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Updates and Information in Response to COVID-19 (Coronavirus)

Mississippi Public Schools Closed Through April 17, 2020

Gov. Tate Reeves issued an Executive Order directing all Mississippi schools to close through April 17, 2020 to curb the spread of the COVID-19 (coronavirus). 

Mississippi Department of Education (MDE) Building Temporarily Closed to the Public

In an effort to help prevent the spread of COVID-19 (coronavirus), the MDE office is closed to the general public until further notice. Our staff will continue to respond to needs of our school districts, parents and communities through email and our resources available on the MDE website. Please use our agency directory to locate email contact information: www.mdek12.org/directory.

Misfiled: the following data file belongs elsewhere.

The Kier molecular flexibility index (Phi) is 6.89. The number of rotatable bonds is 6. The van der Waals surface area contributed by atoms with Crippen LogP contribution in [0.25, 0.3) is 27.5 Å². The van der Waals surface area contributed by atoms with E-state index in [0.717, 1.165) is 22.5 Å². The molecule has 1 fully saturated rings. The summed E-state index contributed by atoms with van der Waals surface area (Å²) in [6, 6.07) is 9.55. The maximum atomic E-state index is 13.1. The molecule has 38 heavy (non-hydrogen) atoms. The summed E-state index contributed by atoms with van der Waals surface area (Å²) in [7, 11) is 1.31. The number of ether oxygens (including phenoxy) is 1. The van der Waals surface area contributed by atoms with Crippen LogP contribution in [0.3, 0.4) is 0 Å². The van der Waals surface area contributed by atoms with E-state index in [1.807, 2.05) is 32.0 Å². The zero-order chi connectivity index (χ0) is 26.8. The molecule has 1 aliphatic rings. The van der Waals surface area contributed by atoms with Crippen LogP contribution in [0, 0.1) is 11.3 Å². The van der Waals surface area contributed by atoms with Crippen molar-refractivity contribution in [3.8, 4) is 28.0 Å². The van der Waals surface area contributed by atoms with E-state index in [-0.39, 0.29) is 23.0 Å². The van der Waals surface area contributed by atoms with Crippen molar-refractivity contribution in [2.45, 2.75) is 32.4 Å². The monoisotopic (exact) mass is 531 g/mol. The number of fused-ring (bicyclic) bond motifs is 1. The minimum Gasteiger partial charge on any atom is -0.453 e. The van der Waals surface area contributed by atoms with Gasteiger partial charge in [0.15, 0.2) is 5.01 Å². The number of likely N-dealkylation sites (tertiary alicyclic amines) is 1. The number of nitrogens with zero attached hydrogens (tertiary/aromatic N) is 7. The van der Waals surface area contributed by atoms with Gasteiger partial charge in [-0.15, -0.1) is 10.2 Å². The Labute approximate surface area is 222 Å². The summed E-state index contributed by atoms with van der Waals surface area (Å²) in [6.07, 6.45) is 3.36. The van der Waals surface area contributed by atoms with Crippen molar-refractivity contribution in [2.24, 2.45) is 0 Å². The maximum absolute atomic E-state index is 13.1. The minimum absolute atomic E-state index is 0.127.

MDE Updates and Guidance

The MDE continues to monitor the COVID-19 outbreak in the United States. We are working with the Mississippi Department of Health (MSDH), the Mississippi Emergency Management Agency (MEMA), the U.S. Department of Education (ED) and the Centers for Disease Control and Prevention (CDC) regarding preventive measures and the response to COVID-19.

This webpage provides guidance and resources to support the health and well-being of students, school and district employees, and communities. This page will be updated as new information becomes available.

MDE Updates to Districts

Week of March 30-April 3, 2020:

 

Guidance Topics for Districts and Families
Click on the topic name to view guidance and Q&A information

Assessment, Accountability and Accreditation

1. How will the state handle testing as schools are closed?

As of March 19, 2020, all Mississippi spring 2020 assessments have been cancelled.  

The U.S. Department of Education has issued a Fact Sheet: Impact of COVID-19 on Assessments and Accountability under the Elementary and Secondary Education Act 

What assessments have been suspended?